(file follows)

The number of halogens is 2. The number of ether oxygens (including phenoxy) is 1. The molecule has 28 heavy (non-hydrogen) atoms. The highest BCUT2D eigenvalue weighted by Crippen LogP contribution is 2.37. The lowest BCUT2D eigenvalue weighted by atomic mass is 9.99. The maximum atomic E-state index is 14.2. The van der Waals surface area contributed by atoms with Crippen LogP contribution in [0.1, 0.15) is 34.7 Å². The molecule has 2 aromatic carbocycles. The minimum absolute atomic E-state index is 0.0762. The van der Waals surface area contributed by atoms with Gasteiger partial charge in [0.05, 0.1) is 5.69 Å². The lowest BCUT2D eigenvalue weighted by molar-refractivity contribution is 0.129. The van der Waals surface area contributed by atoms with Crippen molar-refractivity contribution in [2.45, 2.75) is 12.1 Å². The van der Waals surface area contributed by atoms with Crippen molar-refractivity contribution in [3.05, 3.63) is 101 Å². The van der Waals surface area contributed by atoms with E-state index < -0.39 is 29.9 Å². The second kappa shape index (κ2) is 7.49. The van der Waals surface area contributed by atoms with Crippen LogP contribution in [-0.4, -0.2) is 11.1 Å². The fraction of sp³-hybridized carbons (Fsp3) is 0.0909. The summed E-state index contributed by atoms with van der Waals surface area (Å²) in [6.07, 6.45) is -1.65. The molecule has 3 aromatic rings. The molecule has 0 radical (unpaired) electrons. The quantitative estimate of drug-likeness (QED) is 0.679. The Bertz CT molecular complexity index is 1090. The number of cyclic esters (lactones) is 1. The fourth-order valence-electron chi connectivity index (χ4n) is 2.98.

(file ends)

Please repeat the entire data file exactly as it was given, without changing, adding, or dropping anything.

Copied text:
The number of halogens is 2. The number of ether oxygens (including phenoxy) is 1. The molecule has 28 heavy (non-hydrogen) atoms. The highest BCUT2D eigenvalue weighted by Crippen LogP contribution is 2.37. The lowest BCUT2D eigenvalue weighted by atomic mass is 9.99. The maximum atomic E-state index is 14.2. The van der Waals surface area contributed by atoms with Crippen LogP contribution in [0.1, 0.15) is 34.7 Å². The molecule has 2 aromatic carbocycles. The minimum absolute atomic E-state index is 0.0762. The van der Waals surface area contributed by atoms with Gasteiger partial charge in [0.05, 0.1) is 5.69 Å². The lowest BCUT2D eigenvalue weighted by molar-refractivity contribution is 0.129. The van der Waals surface area contributed by atoms with Crippen molar-refractivity contribution in [2.45, 2.75) is 12.1 Å². The van der Waals surface area contributed by atoms with Crippen molar-refractivity contribution in [3.05, 3.63) is 101 Å². The van der Waals surface area contributed by atoms with E-state index < -0.39 is 29.9 Å². The second kappa shape index (κ2) is 7.49. The van der Waals surface area contributed by atoms with Crippen LogP contribution in [-0.4, -0.2) is 11.1 Å². The fraction of sp³-hybridized carbons (Fsp3) is 0.0909. The summed E-state index contributed by atoms with van der Waals surface area (Å²) in [6.07, 6.45) is -1.65. The molecule has 3 aromatic rings. The molecule has 0 radical (unpaired) electrons. The quantitative estimate of drug-likeness (QED) is 0.679. The Bertz CT molecular complexity index is 1090. The number of cyclic esters (lactones) is 1. The fourth-order valence-electron chi connectivity index (χ4n) is 2.98.